A range of burial options are considered green. People can forgo embalming or request nontoxic embalming fluid; buy a biodegradable container made from sustainable willow, wicker or bamboo, or even order up a simple shroud. The burial can take place on “natural burial grounds” where people are buried without markers on protected wildlife preserves. There’s even a company that incorporates cremated remains into a “reef ball” that provides habitat for fish.
Carol Fox of Mount Airy, Md., chose a green burial at sea for her son, Jamie, who died at age 21 in 2002.
Jamie was studying environmental/marine science and philosophy at Salisbury University on Maryland’s Eastern Shore when he drowned while boogie boarding in the ocean. Fox says he loved scuba diving and was the type of person who always picked up trash while walking on the beach. She was searching online for a dolphin-themed urn for her son’s cremated remains when she stumbled upon the Web site of the Decatur, Ga.-based Eternal Reefs.
“I thought, ‘Oh my gosh, this is just what Jamie would have wanted,’ ” she says.
In 2004, Fox says, Jamie became the first person buried in a reef ball in Maryland, in the waters off Ocean City, “where he lived and loved.”
To make a reef ball, cremated remains are mixed with concrete and shaped into a basketball-size “pearl” that weighs about 60 pounds. The pearl is affixed to a beehive-shaped concrete reef that weighs 650 to 4,000 pounds. Memorial reefs, which cost from $3,995 to $6,995, can accommodate up to four members of a family; there is also a community-reef option, with pearls from multiple families, that cost $2,995 per person. Eternal Reef has installed about 60 reef balls in the Chesapeake Bay, including seven that were placed there in a ceremony in April, according to George Frankel, the chief executive of Eternal Reefs.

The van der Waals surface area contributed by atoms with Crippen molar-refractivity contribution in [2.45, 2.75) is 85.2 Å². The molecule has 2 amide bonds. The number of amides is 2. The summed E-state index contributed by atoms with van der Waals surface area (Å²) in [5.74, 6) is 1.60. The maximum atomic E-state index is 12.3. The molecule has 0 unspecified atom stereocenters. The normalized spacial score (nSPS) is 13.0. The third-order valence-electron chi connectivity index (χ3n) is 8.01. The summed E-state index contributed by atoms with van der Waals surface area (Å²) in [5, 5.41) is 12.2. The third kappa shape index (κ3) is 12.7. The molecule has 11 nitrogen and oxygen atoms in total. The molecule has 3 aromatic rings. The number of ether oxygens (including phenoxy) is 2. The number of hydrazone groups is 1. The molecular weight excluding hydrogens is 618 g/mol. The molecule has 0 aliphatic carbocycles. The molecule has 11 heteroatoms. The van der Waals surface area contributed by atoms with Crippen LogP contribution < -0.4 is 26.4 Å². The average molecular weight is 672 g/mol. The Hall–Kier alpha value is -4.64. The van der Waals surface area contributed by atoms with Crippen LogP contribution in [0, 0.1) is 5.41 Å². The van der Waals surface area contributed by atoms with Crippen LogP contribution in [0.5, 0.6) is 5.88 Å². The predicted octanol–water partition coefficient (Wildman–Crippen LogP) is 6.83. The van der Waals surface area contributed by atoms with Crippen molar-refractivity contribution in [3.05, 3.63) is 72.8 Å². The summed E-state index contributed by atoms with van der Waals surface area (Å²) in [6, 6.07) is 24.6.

Fox plans to scuba-dive to her son’s grave in July, when he would have turned 30. She hopes that it’s teeming with fish and plant life.
“This is giving back and helping rebuild the reef,” Fox says. “It’s something you can see.”
Dust to dust
Eighty percent of people interested in green burials were originally planning a cremation, according to the Green Burial Council’s Sehee. Cremation releases pollutants into the air such as nitrous oxide and mercury from dental fillings, though the threat from these toxins has been “a little exaggerated,” he says. Crematories are not regulated by the Environmental Protection Agency.
Nearly 40 percent of deceased people in the United States are cremated. The popularity of the practice varies greatly from state to state, from 74 percent of those who die in Nevada to 12 percent in Mississippi, according to the Cremation Association of North America.
Environmental concerns about traditional burials include the use of water, pesticides and pollution-producing lawn mowers at cemeteries. Also, extended exposure to the formaldehyde in embalming fluids raises a mortician’s risk for dying of myeloid leukemia, according to a 2009 study in the Journal of the National Cancer Institute.
Plus, there’s the idea of taking up a plot of land for eternity, land that the deceased aren’t exactly enriching. Sehee has calculated that Americans bury about 1 million tons of steel in caskets every year — enough to build another Golden Gate Bridge. And the amount of concrete used to make the vaults commonly built to house the caskets could build a two-lane highway from New York to Detroit, he says. Caskets are sometimes manufactured abroad and need to be shipped here, increasing a person’s posthumous carbon footprint.